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Calcutta High Court
Superintendent And Legal … vs Jahey Sheikh And Anr. on 24 August, 1927
Equivalent citations: AIR 1928 Cal 228


1. This is an appeal by the Local Government under the provisions of 8. 417, Criminal P.C. against an order of acquittal passed ay the First Additional Sessions Judge of Mymensingh in a case in which the two accused before us were charged before him and a jury under Section 395, I.P.C. The case is in many ways an extraordinary one, and it is desirable, therefore, to set out the facts briefly.

2. The two accused, Jahey Sheikh and Katua alias Jabed Ali, were charged with having committed an offence punishable under Section 395, I.P.C. They were duly committed to take their trial in the Sessions Court. The first Additional Sessions Judge of Mymensingh, Mr. N.V.H. Symons, tried the case with the aid of a jury. On the 9th March 1927 the trial was concluded and the jury were directed to retire and bring in their verdict. What happened thereafter is set out below as appears from the record:

Q. As regards both accused are you unanimous.

A. Yes.

Q. What is your verdict?

A. Guilty under Section 395, I.P.C.

Q. Did you find that Ismat mentioned Katua’s name immediately after the occurrence?

A. We thought it unlikely that the family could have made up the story so soon, and we did not think that the explanations of the accused about enmity were sufficient to enable Abdul to bring a false case.

3. The jury is then charged’ again on the matter concerned in the last question. They retired at 3-53 p. m. and returned at 4-30 p.m.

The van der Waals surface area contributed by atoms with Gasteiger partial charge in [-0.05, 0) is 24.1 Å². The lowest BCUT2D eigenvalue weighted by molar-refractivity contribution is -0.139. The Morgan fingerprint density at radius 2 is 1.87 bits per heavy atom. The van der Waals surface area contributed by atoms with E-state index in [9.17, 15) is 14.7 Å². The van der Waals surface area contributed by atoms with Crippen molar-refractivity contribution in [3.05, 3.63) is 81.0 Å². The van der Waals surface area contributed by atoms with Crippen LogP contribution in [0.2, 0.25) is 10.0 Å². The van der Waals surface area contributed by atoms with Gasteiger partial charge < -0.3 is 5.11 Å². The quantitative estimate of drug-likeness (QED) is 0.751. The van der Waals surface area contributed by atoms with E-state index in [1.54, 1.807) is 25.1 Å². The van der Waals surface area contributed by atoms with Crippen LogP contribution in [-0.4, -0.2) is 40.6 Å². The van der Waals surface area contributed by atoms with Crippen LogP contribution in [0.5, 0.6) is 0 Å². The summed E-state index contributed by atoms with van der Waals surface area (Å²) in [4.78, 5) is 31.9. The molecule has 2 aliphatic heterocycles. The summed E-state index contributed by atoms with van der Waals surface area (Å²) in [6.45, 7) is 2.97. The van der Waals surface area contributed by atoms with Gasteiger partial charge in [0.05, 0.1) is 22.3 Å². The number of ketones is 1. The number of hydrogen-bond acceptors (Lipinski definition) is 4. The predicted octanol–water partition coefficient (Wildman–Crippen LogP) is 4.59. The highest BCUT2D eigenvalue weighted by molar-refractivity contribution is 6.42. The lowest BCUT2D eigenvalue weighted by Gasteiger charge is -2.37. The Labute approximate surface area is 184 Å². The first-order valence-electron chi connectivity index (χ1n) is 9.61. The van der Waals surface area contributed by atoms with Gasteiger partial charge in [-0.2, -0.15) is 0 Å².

Q. Do you find that Ismat mentioned Katua’s name immediately after the occurrence?

A. No, we find that he did not.

Q. Does the jury wish to make any statement about their verdict of guilty?

A. We did not follow the meaning of “fair complexion,” nor did we understand fully the importance of the passage in the ejahar, and the evidence of the independent witnesses. We now see that Katua is a dark man, and that Ismat could not have mentioned his name as he has said that he only knew him by sight. We wish to amend our verdict and return a unanimous verdict of not guilty.

4. As will be seen from the above the jury at first brought in a unanimous verdict of guilty against the accused under Section 395, I.P.C. The learned Additional Sessions Judge apparently was of a contrary opinion and he proceeded to charge the jury again. After the second charge was finished the jury retired again and returned at 4-30 p.m. What the learned Additional Sessions Judge stated to the jury in the course of the second charge does not appear from the record. But it appears from the record that he had previously anticipated the jury’s bringing in, in the first instance, a verdict of guilty against the accused and that he had intended to refer the case to this Court for final orders. With that view he had written out a letter of reference and signed the same, bat it appears that having regard to the events which subsequently happened he placed the letter of reference on the record though he had not dispatched the same to this Court. The procedure adopted by the learned Additional Sessions Judge is one which is entirely opposed to the procedure laid down in the Criminal Procedure Code and is one for which there is no warrant anywhere in the law obtaining in British India.

5. In this view of the matter we cannot allow the verdict of the jury to remain. We must set aside the verdict of the jury and set aside the order of acquittal, dated 9th March 1927, and direct that the matter be sent back in order that the accused may be retried in accordance with law before the Sessions Judge of Mymensingh.

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